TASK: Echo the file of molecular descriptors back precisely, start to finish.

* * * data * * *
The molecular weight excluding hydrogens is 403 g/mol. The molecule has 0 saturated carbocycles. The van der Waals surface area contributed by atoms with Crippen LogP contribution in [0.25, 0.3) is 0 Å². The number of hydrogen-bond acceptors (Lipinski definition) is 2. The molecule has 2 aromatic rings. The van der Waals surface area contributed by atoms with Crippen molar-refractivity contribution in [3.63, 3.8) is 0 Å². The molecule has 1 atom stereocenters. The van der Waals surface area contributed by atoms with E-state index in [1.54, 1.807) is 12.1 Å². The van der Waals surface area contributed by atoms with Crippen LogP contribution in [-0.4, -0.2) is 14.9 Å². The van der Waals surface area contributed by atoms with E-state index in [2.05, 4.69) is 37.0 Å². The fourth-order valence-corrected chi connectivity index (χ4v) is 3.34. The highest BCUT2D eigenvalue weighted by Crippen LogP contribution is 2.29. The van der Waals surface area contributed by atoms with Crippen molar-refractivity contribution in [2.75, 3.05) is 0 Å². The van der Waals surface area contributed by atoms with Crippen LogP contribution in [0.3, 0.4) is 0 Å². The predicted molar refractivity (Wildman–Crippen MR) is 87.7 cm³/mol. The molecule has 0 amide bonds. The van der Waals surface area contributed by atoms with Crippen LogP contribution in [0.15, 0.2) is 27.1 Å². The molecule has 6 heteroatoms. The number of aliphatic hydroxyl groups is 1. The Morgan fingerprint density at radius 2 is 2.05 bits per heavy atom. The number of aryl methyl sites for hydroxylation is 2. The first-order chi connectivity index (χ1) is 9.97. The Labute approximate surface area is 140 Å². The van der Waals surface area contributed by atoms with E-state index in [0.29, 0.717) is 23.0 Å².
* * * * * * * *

The molecular weight excluding hydrogens is 403 g/mol. The molecule has 0 saturated carbocycles. The van der Waals surface area contributed by atoms with Crippen LogP contribution in [0.25, 0.3) is 0 Å². The number of hydrogen-bond acceptors (Lipinski definition) is 2. The molecule has 2 aromatic rings. The van der Waals surface area contributed by atoms with Crippen molar-refractivity contribution in [3.63, 3.8) is 0 Å². The molecule has 1 atom stereocenters. The van der Waals surface area contributed by atoms with E-state index in [1.54, 1.807) is 12.1 Å². The van der Waals surface area contributed by atoms with Crippen LogP contribution in [-0.4, -0.2) is 14.9 Å². The van der Waals surface area contributed by atoms with E-state index in [2.05, 4.69) is 37.0 Å². The fourth-order valence-corrected chi connectivity index (χ4v) is 3.34. The highest BCUT2D eigenvalue weighted by Crippen LogP contribution is 2.29. The van der Waals surface area contributed by atoms with Crippen molar-refractivity contribution in [2.75, 3.05) is 0 Å². The van der Waals surface area contributed by atoms with Crippen LogP contribution in [0.3, 0.4) is 0 Å². The predicted molar refractivity (Wildman–Crippen MR) is 87.7 cm³/mol. The molecule has 0 amide bonds. The van der Waals surface area contributed by atoms with Crippen LogP contribution in [0.15, 0.2) is 27.1 Å². The molecule has 6 heteroatoms. The number of aliphatic hydroxyl groups is 1. The Morgan fingerprint density at radius 2 is 2.05 bits per heavy atom. The number of aryl methyl sites for hydroxylation is 2. The first-order chi connectivity index (χ1) is 9.97. The Labute approximate surface area is 140 Å². The van der Waals surface area contributed by atoms with E-state index in [0.29, 0.717) is 23.0 Å².